Breaking Bad Habits: How Marketing Incentives Can Lead to Healthy Food Choices

9153746729_9fb261fcdf_zThe rise of processed foods in the past century has brought with it a rising tide of health concerns. Obesity, heart disease, and diabetes have all been linked to diets high in fat, sodium, and sugar, leading many to seek out healthier alternatives. But making the switch from cookies and potato chips to broccoli and apples is easier said than done–so how can consumers start to make better food choices? A recent article from published in Cornell Hospitality Quarterlyentitled “McHealthy: How Marketing Incentives Influence Healthy Food Choices” delves into how certain marketing incentives can help consumers break their unhealthy habits and make better choices. Authors Elisa K. Chan, Robert Kwortnik, and Brian Wansink specifically compare the efficacy of behavioral rewards versus financial discounts in motivating individuals to change their eating habits. The abstract for the article:

Food choices are often habitual, which can perpetuate Current Issue Coverunhealthy behaviors; that is, selection of foods high in sodium, saturated fat, and calories. This article extends previous research by examining how marketing incentives can encourage healthy food choices. Building on research examining marketing incentives, temporal goals, and habitual behavior, this research shows that certain incentives (behavioral rewards vs. financial discounts) affect individuals with healthy and less healthy eating habits differently. A field study conducted at a corporate cafeteria and three lab studies converge on a consistent finding: The effects of marketing incentives on healthy food choice are particularly prominent for people who have less healthy eating habits. Results showed that behavioral rewards generated a 28.5% (vs. 5.5%) increase in salad sales; behavioral rewards also led to 2 pounds more weight loss for individuals with less healthy eating habits. The research offers important implications for scholars, the food industry, consumers, governments, and policy makers.

You can read “McHealthy: How Marketing Incentives Influence Healthy Food Choices” from Cornell Hospitality Quarterly free for the next two weeks by clicking here. Want to stay current on all of the latest research from Cornell Hospitality QuarterlyClick here to sign up for e-alerts!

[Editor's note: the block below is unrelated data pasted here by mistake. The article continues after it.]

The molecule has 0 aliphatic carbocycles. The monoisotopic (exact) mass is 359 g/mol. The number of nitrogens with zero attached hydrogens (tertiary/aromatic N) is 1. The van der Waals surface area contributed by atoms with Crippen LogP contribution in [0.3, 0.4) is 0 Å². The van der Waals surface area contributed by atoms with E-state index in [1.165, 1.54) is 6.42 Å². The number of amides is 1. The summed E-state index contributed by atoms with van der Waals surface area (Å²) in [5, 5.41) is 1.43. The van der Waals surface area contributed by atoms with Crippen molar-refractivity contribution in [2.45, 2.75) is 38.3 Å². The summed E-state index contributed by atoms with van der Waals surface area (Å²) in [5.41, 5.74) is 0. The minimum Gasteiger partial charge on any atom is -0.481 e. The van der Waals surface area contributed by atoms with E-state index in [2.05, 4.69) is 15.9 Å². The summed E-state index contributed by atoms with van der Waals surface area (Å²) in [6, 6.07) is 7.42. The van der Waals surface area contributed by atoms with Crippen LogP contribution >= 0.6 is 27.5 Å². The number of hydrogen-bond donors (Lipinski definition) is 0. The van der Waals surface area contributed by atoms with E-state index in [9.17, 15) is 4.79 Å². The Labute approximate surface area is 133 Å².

*Image attributed to Sonny Abesamis (CC)

Large Group Interventions

The Journal of Applied Behavioral Science has a new issue available online. To view the December 2011 issue, please click here.

Christopher G. Worley, Susan A. Mohrman and Jennifer A. Nevitt, all of University of Southern California, published “Large Group Interventions: An Empirical Field Study of Their Composition, Process, and Outcomes” as the lead article.

The abstract:

Large group interventions are an important method of organization change. The large group intervention literature is largely descriptive and normative and contains a number of case studies that describe the process and some immediate outcomes. There is a large void with respect to empirical investigation. This research tested fundamental hypotheses related to large group composition, process, and outcomes in a field study. Six large group interventions (decision accelerators) were used to develop clinical service area strategies and instigate strategic change in a health care system. The results support the assertion that stakeholder diversity in the group’s composition affects the number of stakeholder perspectives that were heard during the meeting and the breadth of issues addressed during decision making, but failed to support the assertion that composition affects the intensity of debate and disagreement. Stakeholder diversity had a weak relationship with novel and relevant large group outcomes, but debate intensity was strongly related to those outcomes. The implications of these results on large group intervention research and practice are discussed.

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